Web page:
BAKER — Although the Baker school system received nearly $850,000 less in state funding than projected in its original 2015-16 budget, the district will still end the year $233,000 in the black, district business manager Sidney Stewart told the School Board on Tuesday night.
That’s a big change from the 2014-15 school year, when the district ended $908,000 in the red.
The 2015-16 revised budget of $14.3 million reflects an excess of $1.1 million of revenues over expenses, in part due to aggressive cuts, including staff and teacher layoffs, instituted by Superintendent Herman Brister during his first year as head of Baker schools.
Some of the decrease in state funding was caused by budget cuts at the state level, especially to Supplemental Course Academy funds, which is special Minimum Foundation Program money targeted to programs for high school and middle school students.
The system also lost MFP funds because of declining enrollment. In October, there were 1,459 students enrolled in Baker schools. By May, Brister reported that enrollment had dropped to 1,390.
After Tuesday’s meeting, Brister said he didn’t know why the school system had lost students during the 2015-16 school year, saying the decrease was unexpected.
Another reason MFP funds were less than projected was because tax revenues increased in the city of Baker during 2015-16, causing the state to recalculate the amount the school system should receive per student, Brister said.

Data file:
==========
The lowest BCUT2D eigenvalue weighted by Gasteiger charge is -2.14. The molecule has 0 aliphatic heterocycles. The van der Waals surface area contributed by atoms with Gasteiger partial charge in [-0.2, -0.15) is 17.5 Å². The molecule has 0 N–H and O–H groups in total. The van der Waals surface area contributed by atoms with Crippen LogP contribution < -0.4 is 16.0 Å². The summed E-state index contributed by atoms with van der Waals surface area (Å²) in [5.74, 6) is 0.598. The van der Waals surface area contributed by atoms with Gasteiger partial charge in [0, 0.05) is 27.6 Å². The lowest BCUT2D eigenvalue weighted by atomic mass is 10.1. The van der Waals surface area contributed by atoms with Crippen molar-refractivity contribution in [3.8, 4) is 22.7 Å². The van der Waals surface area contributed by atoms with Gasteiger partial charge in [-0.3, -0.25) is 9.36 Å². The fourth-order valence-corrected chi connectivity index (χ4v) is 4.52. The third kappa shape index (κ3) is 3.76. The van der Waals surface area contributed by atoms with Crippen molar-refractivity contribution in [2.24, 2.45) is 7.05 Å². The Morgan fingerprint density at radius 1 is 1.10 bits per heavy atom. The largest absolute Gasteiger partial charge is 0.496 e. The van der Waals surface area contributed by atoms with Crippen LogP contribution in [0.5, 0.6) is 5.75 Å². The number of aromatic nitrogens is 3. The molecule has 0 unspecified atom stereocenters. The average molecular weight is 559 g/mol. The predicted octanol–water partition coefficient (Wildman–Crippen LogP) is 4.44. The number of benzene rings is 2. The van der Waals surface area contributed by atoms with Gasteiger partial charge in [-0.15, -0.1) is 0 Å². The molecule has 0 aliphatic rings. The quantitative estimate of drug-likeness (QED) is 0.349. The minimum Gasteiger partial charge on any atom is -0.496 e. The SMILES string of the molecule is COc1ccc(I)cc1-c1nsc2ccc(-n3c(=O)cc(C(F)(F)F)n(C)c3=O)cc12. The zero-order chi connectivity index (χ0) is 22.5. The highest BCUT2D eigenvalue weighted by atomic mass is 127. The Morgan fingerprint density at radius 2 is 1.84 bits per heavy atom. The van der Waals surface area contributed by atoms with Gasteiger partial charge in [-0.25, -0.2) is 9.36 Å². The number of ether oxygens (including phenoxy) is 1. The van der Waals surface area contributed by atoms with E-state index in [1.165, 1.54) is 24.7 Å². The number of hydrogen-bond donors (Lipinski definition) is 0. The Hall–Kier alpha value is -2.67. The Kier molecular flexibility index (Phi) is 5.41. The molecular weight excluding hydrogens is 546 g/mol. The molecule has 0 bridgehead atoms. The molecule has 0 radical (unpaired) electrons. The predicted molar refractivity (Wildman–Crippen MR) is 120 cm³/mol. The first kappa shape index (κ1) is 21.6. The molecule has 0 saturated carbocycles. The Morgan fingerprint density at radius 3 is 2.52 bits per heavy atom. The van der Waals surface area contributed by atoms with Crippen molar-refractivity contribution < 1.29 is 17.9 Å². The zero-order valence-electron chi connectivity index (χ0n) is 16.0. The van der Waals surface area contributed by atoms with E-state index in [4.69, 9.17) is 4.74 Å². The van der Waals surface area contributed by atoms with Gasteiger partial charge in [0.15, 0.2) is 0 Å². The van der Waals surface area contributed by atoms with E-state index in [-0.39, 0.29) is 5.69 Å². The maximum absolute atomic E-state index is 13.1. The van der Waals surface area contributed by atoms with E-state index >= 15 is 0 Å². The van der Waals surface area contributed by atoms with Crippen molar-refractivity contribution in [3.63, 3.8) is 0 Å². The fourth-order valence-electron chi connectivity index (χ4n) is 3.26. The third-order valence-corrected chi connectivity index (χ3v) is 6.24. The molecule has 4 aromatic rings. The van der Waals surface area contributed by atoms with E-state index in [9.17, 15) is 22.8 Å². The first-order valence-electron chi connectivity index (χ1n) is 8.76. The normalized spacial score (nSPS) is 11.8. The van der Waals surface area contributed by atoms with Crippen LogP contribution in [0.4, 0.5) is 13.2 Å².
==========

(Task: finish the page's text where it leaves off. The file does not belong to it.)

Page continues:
The revised school system 2015-16 budget shows sales and property tax revenues were each nearly $100,000 more than projected in the original budget.
In other business, the board voted unanimously to deny a charter school application from Doors of Opportunity Technology Academy, based in Baton Rouge.
The School Board also voted unanimously to revise the percentage of employees’ health care premiums the School Board will pay.
The board had previously paid 85 percent of the premiums for employees who had worked in the system for 10 years or more. On the revised schedule, employees with 10 years of service or more will have approximately 51 percent of their premiums paid. The amounts paid for employees with fewer years of service was similarly adjusted.
Employees hired on or before July 1, 2006, and those who have already retired will not be affected by the revised schedule.
And following a public meeting during which there was no discussion, the School Board agreed to “roll forward” the property tax for the school system from the previous rate of 4.7 mills to 5 mills and the special school maintenance millage from 36 mills to 38.2 mills. Public bodies can vote to “roll forward” property taxes when assessed value goes down, or “roll back” property taxes when those values increase.